Bluefield Daily Telegraph, Bluefield, WV

Editorials

August 9, 2012

Growing jobs

— — In this age of bipartisan gridlock and budget belt-tightening, federal funds are becoming increasingly difficult to find for needed projects across the region.

However, when federal funds are released for a worthwhile initiative such as The Southern West Virginia Rural Jobs Accelerator Partnership, the help should be welcomed.

Concord University is among the three West Virginia institutions of higher learning that will share in a $717,985 federal grant announced for the university-based jobs initiative last week by U.S. Rep. Nick Rahall, D-W.Va.

The federal funds are coming from the U.S. Economic Development Administration, the Appalachian Regional Commission and the USDA under the Rural Jobs and Accelerator Grants program. The partnership includes Marshall University, the Robert C. Byrd Institute for Advanced Flexible Manufacturing and the Concord University Research and Development Corporation.

The alliance brings private industry and university-based expertise and technology together as part of a multi-dimensional response that provides technical assistance, workforce development, entrepreneur support and a wealth of collaborated resources that aim to rejuvenate existing regional assets in the tourism and advance manufacturing clusters.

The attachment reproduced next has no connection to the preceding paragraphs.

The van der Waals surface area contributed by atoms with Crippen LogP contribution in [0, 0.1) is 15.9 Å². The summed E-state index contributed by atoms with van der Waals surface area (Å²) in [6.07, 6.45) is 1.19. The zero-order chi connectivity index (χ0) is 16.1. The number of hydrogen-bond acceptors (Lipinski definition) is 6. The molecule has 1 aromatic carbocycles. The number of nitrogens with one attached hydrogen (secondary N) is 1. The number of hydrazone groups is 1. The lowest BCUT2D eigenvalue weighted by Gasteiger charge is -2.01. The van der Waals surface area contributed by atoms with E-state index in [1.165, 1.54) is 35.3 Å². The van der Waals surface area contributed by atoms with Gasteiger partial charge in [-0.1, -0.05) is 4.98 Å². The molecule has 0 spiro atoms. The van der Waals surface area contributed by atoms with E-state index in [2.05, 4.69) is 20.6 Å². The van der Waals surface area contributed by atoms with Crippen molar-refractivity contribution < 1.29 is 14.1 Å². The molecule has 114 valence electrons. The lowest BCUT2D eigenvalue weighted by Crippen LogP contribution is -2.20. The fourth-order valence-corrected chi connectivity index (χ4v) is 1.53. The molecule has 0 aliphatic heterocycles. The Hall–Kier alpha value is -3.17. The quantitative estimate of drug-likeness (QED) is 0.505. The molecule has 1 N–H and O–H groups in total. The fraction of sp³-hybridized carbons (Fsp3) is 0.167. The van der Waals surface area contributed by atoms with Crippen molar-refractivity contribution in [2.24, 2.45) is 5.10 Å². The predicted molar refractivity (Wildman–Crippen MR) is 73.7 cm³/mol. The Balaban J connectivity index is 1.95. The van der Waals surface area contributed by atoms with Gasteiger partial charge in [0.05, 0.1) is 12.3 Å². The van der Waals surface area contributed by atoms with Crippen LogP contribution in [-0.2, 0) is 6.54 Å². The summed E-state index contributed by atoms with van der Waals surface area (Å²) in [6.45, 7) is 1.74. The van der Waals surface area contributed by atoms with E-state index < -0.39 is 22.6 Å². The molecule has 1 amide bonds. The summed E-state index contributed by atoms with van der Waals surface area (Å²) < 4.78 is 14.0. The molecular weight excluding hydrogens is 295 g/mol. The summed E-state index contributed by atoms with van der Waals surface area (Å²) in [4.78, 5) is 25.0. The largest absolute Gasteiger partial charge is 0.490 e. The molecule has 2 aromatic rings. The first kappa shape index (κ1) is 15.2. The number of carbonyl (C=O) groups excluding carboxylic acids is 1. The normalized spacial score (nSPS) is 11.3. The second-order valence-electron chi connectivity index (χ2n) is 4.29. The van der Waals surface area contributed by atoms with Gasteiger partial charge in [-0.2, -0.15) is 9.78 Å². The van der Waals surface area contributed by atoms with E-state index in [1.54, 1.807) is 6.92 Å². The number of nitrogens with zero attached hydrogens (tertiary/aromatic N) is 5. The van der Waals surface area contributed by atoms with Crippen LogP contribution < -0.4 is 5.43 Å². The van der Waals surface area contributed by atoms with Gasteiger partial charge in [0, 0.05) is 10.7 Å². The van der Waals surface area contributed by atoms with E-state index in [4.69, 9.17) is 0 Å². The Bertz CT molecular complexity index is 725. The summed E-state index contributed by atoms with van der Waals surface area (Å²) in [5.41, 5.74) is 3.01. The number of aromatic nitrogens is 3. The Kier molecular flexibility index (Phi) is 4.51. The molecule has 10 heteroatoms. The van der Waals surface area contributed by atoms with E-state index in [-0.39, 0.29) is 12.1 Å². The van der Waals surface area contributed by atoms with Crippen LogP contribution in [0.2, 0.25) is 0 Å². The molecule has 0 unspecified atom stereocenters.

“I routinely talk with business people who have plans to improve or expand their businesses, but they simply need a little advice or help,” Rahall said last week. “Now three federal agencies, all sharing one mission, job creation, are going to focus on giving that help to our entrepreneurs, especially in manufacturing and rural tourism.”

We believe our region still has rich tourism potential that remains largely untapped, particularly now with the arrival of the Hatfield-McCoy Trails. And the manufacturing field is a growth area that is urgently needed for Mercer County.

The federal funding infusion for the Southern West Virginia Rural Jobs Partnership is welcomed. It is our hope that the university-based jobs initiative will go a long ways toward helping the greater southern West Virginia region.

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